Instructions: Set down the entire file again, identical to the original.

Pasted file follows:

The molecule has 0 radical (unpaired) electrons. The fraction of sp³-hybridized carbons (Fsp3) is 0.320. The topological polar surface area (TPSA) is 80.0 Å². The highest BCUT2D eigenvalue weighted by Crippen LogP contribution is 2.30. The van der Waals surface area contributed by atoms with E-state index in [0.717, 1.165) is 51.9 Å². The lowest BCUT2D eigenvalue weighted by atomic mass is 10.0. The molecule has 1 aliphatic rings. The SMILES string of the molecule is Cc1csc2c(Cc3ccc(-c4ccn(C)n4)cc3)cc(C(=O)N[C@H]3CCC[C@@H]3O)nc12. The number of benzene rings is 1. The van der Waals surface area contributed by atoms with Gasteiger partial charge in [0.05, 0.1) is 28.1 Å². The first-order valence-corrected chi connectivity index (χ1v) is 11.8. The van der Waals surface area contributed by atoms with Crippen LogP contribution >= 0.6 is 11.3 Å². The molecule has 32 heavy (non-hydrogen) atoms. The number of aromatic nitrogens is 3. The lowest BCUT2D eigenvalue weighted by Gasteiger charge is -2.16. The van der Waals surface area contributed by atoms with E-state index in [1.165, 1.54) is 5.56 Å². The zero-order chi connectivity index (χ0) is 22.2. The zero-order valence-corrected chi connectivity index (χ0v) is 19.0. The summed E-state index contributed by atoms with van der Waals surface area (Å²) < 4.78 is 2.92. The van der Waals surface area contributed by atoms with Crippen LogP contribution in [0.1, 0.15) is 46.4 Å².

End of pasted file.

The molecule has 0 radical (unpaired) electrons. The fraction of sp³-hybridized carbons (Fsp3) is 0.320. The topological polar surface area (TPSA) is 80.0 Å². The highest BCUT2D eigenvalue weighted by Crippen LogP contribution is 2.30. The van der Waals surface area contributed by atoms with E-state index in [0.717, 1.165) is 51.9 Å². The lowest BCUT2D eigenvalue weighted by atomic mass is 10.0. The molecule has 1 aliphatic rings. The SMILES string of the molecule is Cc1csc2c(Cc3ccc(-c4ccn(C)n4)cc3)cc(C(=O)N[C@H]3CCC[C@@H]3O)nc12. The number of benzene rings is 1. The van der Waals surface area contributed by atoms with Gasteiger partial charge in [0.05, 0.1) is 28.1 Å². The first-order valence-corrected chi connectivity index (χ1v) is 11.8. The van der Waals surface area contributed by atoms with Crippen LogP contribution >= 0.6 is 11.3 Å². The molecule has 32 heavy (non-hydrogen) atoms. The number of aromatic nitrogens is 3. The lowest BCUT2D eigenvalue weighted by Gasteiger charge is -2.16. The van der Waals surface area contributed by atoms with E-state index in [1.165, 1.54) is 5.56 Å². The zero-order chi connectivity index (χ0) is 22.2. The zero-order valence-corrected chi connectivity index (χ0v) is 19.0. The summed E-state index contributed by atoms with van der Waals surface area (Å²) < 4.78 is 2.92. The van der Waals surface area contributed by atoms with Crippen LogP contribution in [0.1, 0.15) is 46.4 Å².